07/07/2002 11:00PM

Roussel's fine stat: A winner for every loser


CHICAGO - The Louie Roussel stable is split between younger sales purchases and older reclamation projects. At Arlington, the stable is split down the middle in another way - through Sunday, Roussel was even up at this meet with seven wins and seven losses, a gaudy 50 percent strike rate.

Both kinds of Roussel horses showed up here last week, when the stable won three times. On Wednesday, it was Zarb's Magic, an aging graded stakes winner whom Roussel rescued from severe decline a year and a half ago. Two weekend wins came with younger horses, City Fear, a first-level allowance victor on Saturday, and Awesome Here, a maiden winner Sunday.

On Wednesday, Final Strike runs in a second-level allowance, the feature on Arlington's nine-race card. One of Roussel's seven Arlington winners, Final Strike will vie for favoritism with Old Mizzou and Double M Express.

Final Strike is one of the projects. He started with trainer Neil Howard, but after showing little in maiden-allowance company, Howard and owner Will Farish decided to let someone else deal with Final Strike's infirmities, dropping Final Strike into a $25,000 maiden-claiming race where he romped by six lengths.

But Final Strike is just the sort of horse - well bred and troubled - that Roussel will take a chance on. It's worked so far. Roussel gave Final Strike a rest, treated him for ulcers, and worked to increase his general well being, then brought him back to the races in mid-April. Twice he was second in first-level allowance races before breaking through here June 16.

"He should run a big race back again," said Roussel's assistant, Lara Van Daren. "He's a very tough keeper, and it's hard to keep enough weight on him. If you do too much with him in his training, he'll do less."

While Roussel has been rolling, trainer Jerry Hollendorfer also has picked up steam and now has 13 wins at the meet. Old Mizzou, who has yet to start on this circuit, may be favored to increase that total Wednesday, assuming that bettors give weight to his connections and the good northern California form showing from his last period of regular racing.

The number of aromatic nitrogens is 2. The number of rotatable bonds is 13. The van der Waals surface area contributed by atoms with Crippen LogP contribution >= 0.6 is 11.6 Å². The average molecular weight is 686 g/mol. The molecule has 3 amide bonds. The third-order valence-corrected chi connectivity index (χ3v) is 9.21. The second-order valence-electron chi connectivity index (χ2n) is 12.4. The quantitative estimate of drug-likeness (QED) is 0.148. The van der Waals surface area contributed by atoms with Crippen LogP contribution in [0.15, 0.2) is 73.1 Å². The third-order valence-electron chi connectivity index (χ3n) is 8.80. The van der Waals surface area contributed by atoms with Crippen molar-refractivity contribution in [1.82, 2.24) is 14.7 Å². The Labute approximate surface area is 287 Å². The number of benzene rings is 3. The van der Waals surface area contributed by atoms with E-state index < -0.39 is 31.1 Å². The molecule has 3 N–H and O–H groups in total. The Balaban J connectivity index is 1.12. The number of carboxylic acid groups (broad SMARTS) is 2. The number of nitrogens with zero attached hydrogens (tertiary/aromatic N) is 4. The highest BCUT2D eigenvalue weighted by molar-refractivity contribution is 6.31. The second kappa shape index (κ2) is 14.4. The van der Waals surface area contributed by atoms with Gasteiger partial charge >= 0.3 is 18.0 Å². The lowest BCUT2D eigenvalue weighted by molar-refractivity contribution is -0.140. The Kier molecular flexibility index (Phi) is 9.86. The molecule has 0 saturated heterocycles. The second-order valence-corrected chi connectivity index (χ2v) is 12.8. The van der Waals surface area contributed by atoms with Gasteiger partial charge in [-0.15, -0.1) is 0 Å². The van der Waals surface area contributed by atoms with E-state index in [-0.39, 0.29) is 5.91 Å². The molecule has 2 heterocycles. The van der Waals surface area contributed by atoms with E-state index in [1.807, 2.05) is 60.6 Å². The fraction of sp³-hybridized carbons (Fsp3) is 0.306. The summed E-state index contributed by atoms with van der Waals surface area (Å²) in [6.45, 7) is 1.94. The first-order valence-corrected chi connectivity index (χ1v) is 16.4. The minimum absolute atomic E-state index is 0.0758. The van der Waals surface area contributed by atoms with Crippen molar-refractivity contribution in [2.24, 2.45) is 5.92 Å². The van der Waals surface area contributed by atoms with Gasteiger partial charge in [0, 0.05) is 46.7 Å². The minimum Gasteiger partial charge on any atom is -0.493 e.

Double M Express beat Final Strike by almost three lengths at Hawthorne earlier this year, and was a closing fourth June 19 in a one-mile race at this class level. Double M Express should benefit from a return two-turn racing Wednesday.

Galic Boy triumphs despite layoff

Seven-year-old Galic Boy returned from a five-month layoff to win the $46,950 Bowl Game, an overnight turf stakes Sunday at Arlington. Galic Boy, a Grade 3 winner last year, beat Just Like Jimmy by a length for his 11th win in 34 career starts.

Trainer Mickey Goldfine has spent a lot of time around Galic Boy, and he seems to know exactly how to prepare the horse for strong races after layoffs.

"This is a special horse to me," Goldfine said Monday morning. "I've worked with him a long time. He's helped me a lot, and I guess I've helped him a lot."

One thing Goldfine has learned about Galic Boy is that the horse's best distance is between eight and nine furlongs. That rules out the upcoming Arlington Handicap, which is run at 10 furlongs, and leaves the Sept. 29 Sea O'Erin, at one mile, as Galic Boy's next major goal. Goldfine said Galic Boy might next start in another overnight stakes here in mid-August.

Schu loves Private Son's near victory

To trainer Sally Schu, there was nothing bittersweet about Private Son losing Saturday's Stars and Stripes Handicap by a neck. Of course, a win would have been sweeter. But Schu, who never has won a stakes, was beaming after the Stars and Stripes. She had taken a big shot with Private Son, a lightly raced colt who remains eligible for a third-level allowance, and had been dead right about his ability.

"You gotta love it," Schu said after unsaddling Private Son. "He hadn't run in six weeks and he was going 12 furlongs."

Saturday was a hot day, and Private Son ran a hard race, but Private Son, Schu said, didn't even appear tired Saturday night. "He was going crazy in his stall," said Schu. "So far, he looks great."

If Private Son continues to flourish, he will run next July 27 in the Arlington Handicap.

* Jockey Shane Laviolette appears to have escaped serious injury in a spill here Sunday. Laviolette was thrown from Let's Dance Nance shortly after the start of the fourth race and was stepped on by trailing horses. The worst blow came to his stomach, but after being taken to the hospital Laviolette was released Sunday when tests and X-rays revealed no serious injuries. Laviolette's agent, Justin Cassity, said Laviolette planned to ride Wednesday.